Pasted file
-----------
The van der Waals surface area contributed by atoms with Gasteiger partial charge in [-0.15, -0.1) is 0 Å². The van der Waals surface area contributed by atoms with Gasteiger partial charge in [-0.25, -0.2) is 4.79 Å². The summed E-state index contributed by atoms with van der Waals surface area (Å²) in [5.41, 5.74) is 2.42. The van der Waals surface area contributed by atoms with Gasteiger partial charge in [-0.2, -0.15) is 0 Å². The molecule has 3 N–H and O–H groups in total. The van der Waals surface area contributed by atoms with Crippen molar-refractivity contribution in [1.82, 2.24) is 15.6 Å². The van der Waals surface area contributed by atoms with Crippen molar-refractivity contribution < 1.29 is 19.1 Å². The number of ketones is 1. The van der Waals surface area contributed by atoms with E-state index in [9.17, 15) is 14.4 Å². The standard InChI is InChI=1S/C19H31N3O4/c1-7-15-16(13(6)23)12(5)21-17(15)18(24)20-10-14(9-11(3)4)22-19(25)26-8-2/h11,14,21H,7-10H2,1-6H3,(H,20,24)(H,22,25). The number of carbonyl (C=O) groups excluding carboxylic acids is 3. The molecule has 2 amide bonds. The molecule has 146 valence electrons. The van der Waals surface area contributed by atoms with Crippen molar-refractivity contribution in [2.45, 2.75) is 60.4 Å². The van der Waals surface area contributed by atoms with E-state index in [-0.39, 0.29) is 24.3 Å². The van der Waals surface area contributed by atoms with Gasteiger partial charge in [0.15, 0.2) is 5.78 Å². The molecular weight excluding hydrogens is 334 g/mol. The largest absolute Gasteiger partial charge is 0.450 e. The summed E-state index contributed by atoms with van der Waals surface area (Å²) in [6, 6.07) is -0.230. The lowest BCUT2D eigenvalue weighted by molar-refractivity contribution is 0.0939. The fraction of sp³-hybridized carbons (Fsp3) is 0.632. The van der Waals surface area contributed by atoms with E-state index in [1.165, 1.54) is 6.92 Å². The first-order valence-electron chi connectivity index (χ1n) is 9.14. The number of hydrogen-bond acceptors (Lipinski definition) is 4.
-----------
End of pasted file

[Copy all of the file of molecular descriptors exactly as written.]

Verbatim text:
The van der Waals surface area contributed by atoms with Gasteiger partial charge in [-0.15, -0.1) is 0 Å². The van der Waals surface area contributed by atoms with Gasteiger partial charge in [-0.25, -0.2) is 4.79 Å². The summed E-state index contributed by atoms with van der Waals surface area (Å²) in [5.41, 5.74) is 2.42. The van der Waals surface area contributed by atoms with Gasteiger partial charge in [-0.2, -0.15) is 0 Å². The molecule has 3 N–H and O–H groups in total. The van der Waals surface area contributed by atoms with Crippen molar-refractivity contribution in [1.82, 2.24) is 15.6 Å². The van der Waals surface area contributed by atoms with Crippen molar-refractivity contribution < 1.29 is 19.1 Å². The number of ketones is 1. The van der Waals surface area contributed by atoms with E-state index in [9.17, 15) is 14.4 Å². The standard InChI is InChI=1S/C19H31N3O4/c1-7-15-16(13(6)23)12(5)21-17(15)18(24)20-10-14(9-11(3)4)22-19(25)26-8-2/h11,14,21H,7-10H2,1-6H3,(H,20,24)(H,22,25). The number of carbonyl (C=O) groups excluding carboxylic acids is 3. The molecule has 2 amide bonds. The molecule has 146 valence electrons. The van der Waals surface area contributed by atoms with Crippen molar-refractivity contribution in [2.45, 2.75) is 60.4 Å². The van der Waals surface area contributed by atoms with E-state index in [-0.39, 0.29) is 24.3 Å². The van der Waals surface area contributed by atoms with Gasteiger partial charge in [0.15, 0.2) is 5.78 Å². The molecular weight excluding hydrogens is 334 g/mol. The largest absolute Gasteiger partial charge is 0.450 e. The summed E-state index contributed by atoms with van der Waals surface area (Å²) in [6, 6.07) is -0.230. The lowest BCUT2D eigenvalue weighted by molar-refractivity contribution is 0.0939. The fraction of sp³-hybridized carbons (Fsp3) is 0.632. The van der Waals surface area contributed by atoms with E-state index in [1.165, 1.54) is 6.92 Å². The first-order valence-electron chi connectivity index (χ1n) is 9.14. The number of hydrogen-bond acceptors (Lipinski definition) is 4.